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The Internet is based on a client-server model, where every day, millions and millions of computers are accessing thousands and thousands of servers. Many of the things we use our computers for today make use of this model, from web browsing to electronic mail. Over the years, competing models of networking emerged to compete with the client-server model. The peer-to-peer model has been a prominent competitor with vast differences. Mainframe architecture, from which the client-server evolved, still has a place in business today and the two compete on the back-end.
This essay will discuss the client-server model, and compare it with other models it has been in competition with – the peer-to-peer model, and mainframe architecture.
The client-server model is a distributed application structure that involves tasks being partitioned between servers, which are responsible for providing services or resources, and clients, which do the service requesting. Clients are usually a personal computer, and recently have been expanded to include mobile devices.
The client does not share its own resources with the server, but it does initiate requests for services or content from the server.
Client/server systems evolved from mainframe architecture when it was realized that personal computers had become more self-sufficient, both in data storage and processing power, not to mention more affordable. Personal computers were able to offer just about all the features that were offered on mainframe computers. At the outset, the client-server model existed as a two-tier architecture – a client and an application server, in which the client acts as a presentation layer that communicates with the server, a centralized data layer.
Most client-server architectures are two-tier. In fact, most Internet applications are simple two-tier applications.
This includes Email (SMTP), web browsing (HTTP), and file transfer applications (FTP). Each application for these protocols presents a graphical user interface (GUI) that helps a user interact with the server. A third tier was later added, as a functionality layer to exist between the presentation layer and the data layer. This layer, referred to as the application tier, was added to manage requests made from the client. This is where scripts are performed before information is requested from the data storage layer. In terms of our class, this is where our ASP code would be executed to query the Northwind database. As mentioned above, the client-server model is the most commonly used model with regards to the Internet. There are many advantages to using this model over others, but at the same time, there are some disadvantages to using the model.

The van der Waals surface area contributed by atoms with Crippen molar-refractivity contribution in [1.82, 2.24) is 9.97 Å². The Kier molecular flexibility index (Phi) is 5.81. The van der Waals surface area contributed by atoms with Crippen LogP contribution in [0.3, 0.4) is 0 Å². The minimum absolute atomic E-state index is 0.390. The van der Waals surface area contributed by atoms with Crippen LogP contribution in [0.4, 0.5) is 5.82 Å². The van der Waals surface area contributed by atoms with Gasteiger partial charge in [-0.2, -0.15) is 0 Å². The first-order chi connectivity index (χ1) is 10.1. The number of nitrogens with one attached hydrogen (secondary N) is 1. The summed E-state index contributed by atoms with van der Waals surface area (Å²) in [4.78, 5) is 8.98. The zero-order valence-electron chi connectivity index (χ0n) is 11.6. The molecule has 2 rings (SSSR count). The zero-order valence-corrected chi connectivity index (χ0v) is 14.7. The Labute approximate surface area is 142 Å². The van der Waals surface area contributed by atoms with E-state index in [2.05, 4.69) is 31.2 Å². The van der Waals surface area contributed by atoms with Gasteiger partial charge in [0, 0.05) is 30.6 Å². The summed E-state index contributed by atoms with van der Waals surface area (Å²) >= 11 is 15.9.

The client-server model has several advantages. The first and foremost is centralization. Having one central server makes it much easier to manage a network. For instance, having a central server that stores a network’s user names and passwords, as well as each user’s privilege rights makes it much easier than having to manually configure the rights on each computer on the network. Without the distribution of resources that client-server architecture allows, if a network contained multiple servers, each one would need to be updated individually with user login and privilege information. System updates can also be made to many computers at once from any computer on the network, instead of having to do so one by one. Scheduled backups made by the server make it easier to recover lost files. Leaving each individual client on a network the responsibility of backing up its own computer can prove to be complicated and dangerous.
Centralization also allows security measures to be distributed throughout the network by the server, making it safer than a peer-to-peer network. It also means that users on a network using the client-server model can use shared printers and storage space, which can cut down on costs. Having central storage on the server is also a good way for client computers to save hard drive space and prevent redundancy. The second advantage is its ease of scalability. Adding several computers in a client-server model is much easier than doing so in a peer-to-peer model. This is because an administrator can easily install any necessary applications to computers added to the network from the server. Making any additions to a client-server network will not cause any interruptions to other clients on the network. Having a client-server setup also ensures safer remote accessibility.
Although the client-server model has many advantages, it does come with some disadvantages. Though some costs can be cut using a client-server-model as mentioned above, the server must be robust and powerful enough to support the client computers on its network. Because of this, there is a large cost that goes along with operating the servers. Another disadvantage that adds cost is the maintenance needed for the servers. Most client-server networks need at least a network administrator to oversee and maintain the network.
This is something that is not needed in a peer-to-peer network, since there is no centralized server, and each client node is responsible for maintaining itself. Because a client-server based network relies on a central server, each client in the network is reliant on the server to operate. If the server goes down for any reason, the network will not be able to function. To ensure that this doesn’t happen, many networks now employ backup servers, which of course, is an extra cost. Congestion is also a possible issue for networks using a client-server model. Again, since the centralized server is handling the brunt of traffic from clients on the network, if many client computers are using the network at the same time, it will slow down the server’s response.
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